But not everyone’s bodies run like clockwork, so your ovulation calendar may look different. That’s OK. If your period is less-than-timely (or you just want to be more aware of your fertility window), you might consider trying an ovulation predictor kit. Ovulation kits are indication strips you can use at home. They work like a home pregnancy test — they’re little sticks that you pee on. But instead of determining if you’re pregnant, they’ll let you know if you’re about to ovulate in the next day or two.
“Ovulation strips look for the luteinizing hormone (LH),” Dr. Cantwell explains. “Ovulation is triggered by a sudden spike in LH. A positive ovulation test tells you that you are likely to ovulate in the next 24 to 36 hours, so that’s when we recommend starting to have intercourse.”
In order to get pregnant, you’ll, of course, need to stop using any form of birth control. That includes condoms, pills, IUDs or and any other methods you used in the past.
Dr. Cantwell points out that there are times when providers prescribe birth control pills for, say, irregular periods or acne. But they’re still birth control pills. Even if you’re taking them for another reason, they’ll prevent you from getting pregnant. So, if you’re planning on getting pregnant, make sure you understand the medication you’re taking and its effects on your fertility.
Similarly, IUDs (intrauterine devices) and implantable birth control devices can prevent pregnancy for years. They’re set-it-and-forget-it methods, and that can mean they’re easily forgotten about. After all, they’re designed to be something you don’t have to think about it. But if you’re looking to get pregnant, you’ll want to remember to get your birth control implant removed by a healthcare professional.
Even after they’ve stopped taking birth control, some people worry that their past use can impact their future fertility. In most cases, Dr. Cantwell says that after you stop birth control, your fertility will return quickly.
“You can get pregnant almost the next day after having an IUD removed,” he adds. “After stopping birth control pills, your hormones will start cycling naturally again within a few weeks and your ovulation will return to normal.”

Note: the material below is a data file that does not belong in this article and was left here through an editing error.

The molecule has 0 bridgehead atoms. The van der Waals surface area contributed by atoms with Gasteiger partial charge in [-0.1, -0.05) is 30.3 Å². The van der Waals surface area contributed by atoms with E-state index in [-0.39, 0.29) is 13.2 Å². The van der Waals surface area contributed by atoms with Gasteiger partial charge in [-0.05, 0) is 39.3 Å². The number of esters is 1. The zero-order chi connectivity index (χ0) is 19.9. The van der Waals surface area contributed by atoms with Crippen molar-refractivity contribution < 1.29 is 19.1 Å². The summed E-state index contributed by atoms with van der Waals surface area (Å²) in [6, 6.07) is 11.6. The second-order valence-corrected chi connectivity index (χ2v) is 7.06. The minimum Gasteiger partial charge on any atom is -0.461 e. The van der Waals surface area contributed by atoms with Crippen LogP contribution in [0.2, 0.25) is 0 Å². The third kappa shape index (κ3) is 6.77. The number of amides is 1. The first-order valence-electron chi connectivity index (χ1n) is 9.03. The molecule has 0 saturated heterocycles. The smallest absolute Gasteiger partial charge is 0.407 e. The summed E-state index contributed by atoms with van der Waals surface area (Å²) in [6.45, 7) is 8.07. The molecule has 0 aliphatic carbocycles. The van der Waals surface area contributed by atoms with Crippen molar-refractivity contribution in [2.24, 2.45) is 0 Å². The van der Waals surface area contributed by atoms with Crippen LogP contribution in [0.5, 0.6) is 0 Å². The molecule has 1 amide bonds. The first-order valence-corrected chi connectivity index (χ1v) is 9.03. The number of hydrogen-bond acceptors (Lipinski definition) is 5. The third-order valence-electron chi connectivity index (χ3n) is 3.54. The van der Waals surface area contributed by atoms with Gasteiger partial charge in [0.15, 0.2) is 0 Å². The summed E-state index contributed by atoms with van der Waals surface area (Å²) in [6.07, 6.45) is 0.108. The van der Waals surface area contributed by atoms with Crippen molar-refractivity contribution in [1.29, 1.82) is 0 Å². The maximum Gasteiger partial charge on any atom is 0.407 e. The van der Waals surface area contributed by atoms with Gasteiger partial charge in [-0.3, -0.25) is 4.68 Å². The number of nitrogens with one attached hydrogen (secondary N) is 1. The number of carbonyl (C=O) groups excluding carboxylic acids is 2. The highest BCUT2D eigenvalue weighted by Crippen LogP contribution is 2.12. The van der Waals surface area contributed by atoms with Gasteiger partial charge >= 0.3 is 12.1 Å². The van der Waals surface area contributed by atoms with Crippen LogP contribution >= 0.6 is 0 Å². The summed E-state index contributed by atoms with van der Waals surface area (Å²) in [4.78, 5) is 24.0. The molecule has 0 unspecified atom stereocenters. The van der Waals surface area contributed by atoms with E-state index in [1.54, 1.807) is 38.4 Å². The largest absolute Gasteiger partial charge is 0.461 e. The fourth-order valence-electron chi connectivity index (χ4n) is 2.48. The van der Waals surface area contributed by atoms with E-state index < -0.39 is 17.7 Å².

One exception to this can be the Depo-Provera® birth control shot. It can take nine months to a year for fertility to return after you stop getting the shot. If you haven’t gotten pregnant after about six months of trying and you had been previously taking the birth control shot, Dr. Cantwell says your healthcare provider may be able to recommend some strategies for improving your chances of getting pregnant.
Dr. Cantwell says it’s a good idea to talk with your healthcare provider if you’re considering getting pregnant. In fact, preconception counseling is recommended by the ACOG for anyone who’s thinking about becoming pregnant. At a preconception appointment, your provider may:
Dr. Cantwell shares some steps you can take that may help increase your chances of getting pregnant:
He adds that it can also help if your partner “saves up” their sperm for when you’re ovulating.
“If they’re ejaculating frequently, there may be lower sperm counts available when you have sex around your ovulation time. It’s not always necessary, but it could help ensure there’s an adequate amount of sperm available when you’re most fertile.”
If you’ve been trying for a while and aren’t seeing results, a visit to your healthcare provider may be in order. They can advise you on whether it’s time to seek additional fertility support.
If you’re over the age of 35, Dr. Cantwell suggests talking with your healthcare provider about meeting with a fertility specialist if you haven’t become pregnant within six months of trying. Most people 35 and younger are encouraged to try for a year before seeking a fertility specialist.
“For people in their mid-30s and beyond, we know that fertility can drop off more quickly, so we don’t want you to have to go a full year of trying before we look into potential medical causes and treatments,” he says.
“That’s a pretty general recommendation, though, so if you have risk factors that increase your risk of infertility or if you just think you may need support, your provider should be willing to see you and talk about your situation.”